Logging, poaching and plantation agriculture are tearing at the green heart of Indonesia’s tropical archipelago. Even inside National Parks, where virgin rainforest should flourish, wild are animals are wrenched into the illegal pet trade. Faced with higher living costs for education, motorbikes and electricity, local and indigenous people who live in some of Indonesia’s last wildernesses are increasingly forced to cut, traffic and sell their natural wealth.
The problem is that when children grow up watching this, they begin to accept it as the norm.
Reckless logging on a hillside, inside the Kerinci Seblat National Park.
A slow loris saved from the illegal pet trade.
Due to these issues, we are here to make people care, and to learn to protect their environment, through education-based conservation in mega biodiversity hotspots. Education is an often undervalued approach to conservation, because it provides few immediate and concrete successes. However, as Pungky told mongabay.com in an article back in January 2017, “If the local society is not educated, we can give any amount of money to save a rainforest, and conservation won’t go anywhere. Conservation and education must go hand-in-hand.”
As simple as it may appear, educating school children can be one of the cheapest and most sustainable ways to mobilise whole communities into the protection of the natural world.
Building on the work done with Pungky’s previous NGO Animals Indonesia, our education programme is broken down into six core topics: Tropical Rainforest Ecosystem Function, River Ecosystem Function, Plant and Animal Function and their relationship with all living things, Endangered and Protected Species in Sumatra, Human-Wildlife Conflict and its solutions, as well as how we can care for the environment and Avoid Natural Disasters. We use the two methods of Indoor and Outdoor Education in order to give the children a balanced and comprehensive perspective, and to avoid feelings of boredom associated with monotonous classroom learning.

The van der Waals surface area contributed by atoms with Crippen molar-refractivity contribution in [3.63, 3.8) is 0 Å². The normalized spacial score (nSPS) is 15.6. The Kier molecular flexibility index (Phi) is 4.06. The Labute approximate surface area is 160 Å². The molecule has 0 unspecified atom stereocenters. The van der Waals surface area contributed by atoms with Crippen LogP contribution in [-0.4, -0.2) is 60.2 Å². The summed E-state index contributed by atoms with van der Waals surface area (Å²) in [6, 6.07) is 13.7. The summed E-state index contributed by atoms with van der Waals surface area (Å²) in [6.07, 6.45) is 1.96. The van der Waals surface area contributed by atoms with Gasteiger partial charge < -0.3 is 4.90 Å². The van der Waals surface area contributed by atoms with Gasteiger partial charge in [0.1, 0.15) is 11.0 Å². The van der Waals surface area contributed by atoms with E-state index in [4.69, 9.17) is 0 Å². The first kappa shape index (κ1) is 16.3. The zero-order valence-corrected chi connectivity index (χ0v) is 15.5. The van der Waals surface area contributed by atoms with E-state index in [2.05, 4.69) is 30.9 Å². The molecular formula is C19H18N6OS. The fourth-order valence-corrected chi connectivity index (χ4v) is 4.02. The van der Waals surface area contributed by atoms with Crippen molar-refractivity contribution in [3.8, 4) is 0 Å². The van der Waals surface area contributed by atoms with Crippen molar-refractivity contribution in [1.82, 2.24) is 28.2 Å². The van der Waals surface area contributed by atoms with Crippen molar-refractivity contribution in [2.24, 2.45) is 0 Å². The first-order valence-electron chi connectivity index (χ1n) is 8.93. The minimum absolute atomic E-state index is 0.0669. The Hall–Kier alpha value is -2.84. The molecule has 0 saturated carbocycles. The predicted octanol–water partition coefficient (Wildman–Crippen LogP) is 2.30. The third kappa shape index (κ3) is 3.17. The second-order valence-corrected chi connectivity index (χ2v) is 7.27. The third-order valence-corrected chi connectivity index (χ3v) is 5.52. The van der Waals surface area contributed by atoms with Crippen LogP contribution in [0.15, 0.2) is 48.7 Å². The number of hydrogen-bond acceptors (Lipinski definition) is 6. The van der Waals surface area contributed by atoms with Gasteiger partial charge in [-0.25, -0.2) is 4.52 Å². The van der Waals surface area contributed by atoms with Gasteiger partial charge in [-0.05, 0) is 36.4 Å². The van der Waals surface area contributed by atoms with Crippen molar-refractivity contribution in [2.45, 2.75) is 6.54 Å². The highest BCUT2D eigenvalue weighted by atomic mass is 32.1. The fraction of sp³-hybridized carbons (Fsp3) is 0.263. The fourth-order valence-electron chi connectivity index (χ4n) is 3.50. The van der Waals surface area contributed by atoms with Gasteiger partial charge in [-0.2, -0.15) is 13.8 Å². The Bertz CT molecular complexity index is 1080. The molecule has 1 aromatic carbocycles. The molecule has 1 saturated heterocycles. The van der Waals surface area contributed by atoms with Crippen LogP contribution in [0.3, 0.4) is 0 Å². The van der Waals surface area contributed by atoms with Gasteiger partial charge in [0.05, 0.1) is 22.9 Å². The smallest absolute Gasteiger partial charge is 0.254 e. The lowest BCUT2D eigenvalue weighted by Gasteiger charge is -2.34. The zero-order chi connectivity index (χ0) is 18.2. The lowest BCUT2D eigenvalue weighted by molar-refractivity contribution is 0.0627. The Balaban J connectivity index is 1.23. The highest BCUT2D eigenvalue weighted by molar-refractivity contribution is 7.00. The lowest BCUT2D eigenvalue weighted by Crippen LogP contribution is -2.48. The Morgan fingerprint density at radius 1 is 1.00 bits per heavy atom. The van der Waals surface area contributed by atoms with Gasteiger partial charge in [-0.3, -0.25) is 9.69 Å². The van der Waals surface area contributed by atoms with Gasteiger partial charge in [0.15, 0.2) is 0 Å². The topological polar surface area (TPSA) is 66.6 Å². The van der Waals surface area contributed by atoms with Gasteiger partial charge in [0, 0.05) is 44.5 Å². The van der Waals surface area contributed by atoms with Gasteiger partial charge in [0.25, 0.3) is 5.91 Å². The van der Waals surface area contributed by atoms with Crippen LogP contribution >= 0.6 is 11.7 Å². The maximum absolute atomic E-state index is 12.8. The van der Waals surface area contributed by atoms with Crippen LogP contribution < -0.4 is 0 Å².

Conducting an outdoor class with indigenous children in the Kerinci Seblat National Park border zone.
Before we can begin our programme, we will always give a pre-test in order to assess the depth of students’ knowledge about the environment. We also give a test at the end of each topic to assess how well they understand the core concepts we have been teaching. When the programme finishes we will then give a post-test with the same questions as the pre-test, and compare the development of each child.
As mentioned previously, education is a long process and has many parameters at play. However, we often receive stories from students about how they removed a snake that slithered into their home by using a broom rather than killing it, or they released an animal captured on their family plantation, or that they have stopped killing small animals for fun. (Read more success stories here.)
We are currently active in two locations: the Kerinci Seblat National Park border zone (one school, located inside the park itself), and the Gumai Tebing Tinggi Nature Reserve (five schools). From January 2018 until June 2018 Pungky will alternate between the two areas, spending three weeks in Gumai and one week in the Kerinci Seblat National Park.
A map of the Gumai Tebing Tinggi Nature Reserve, near Palembang in South Sumatra.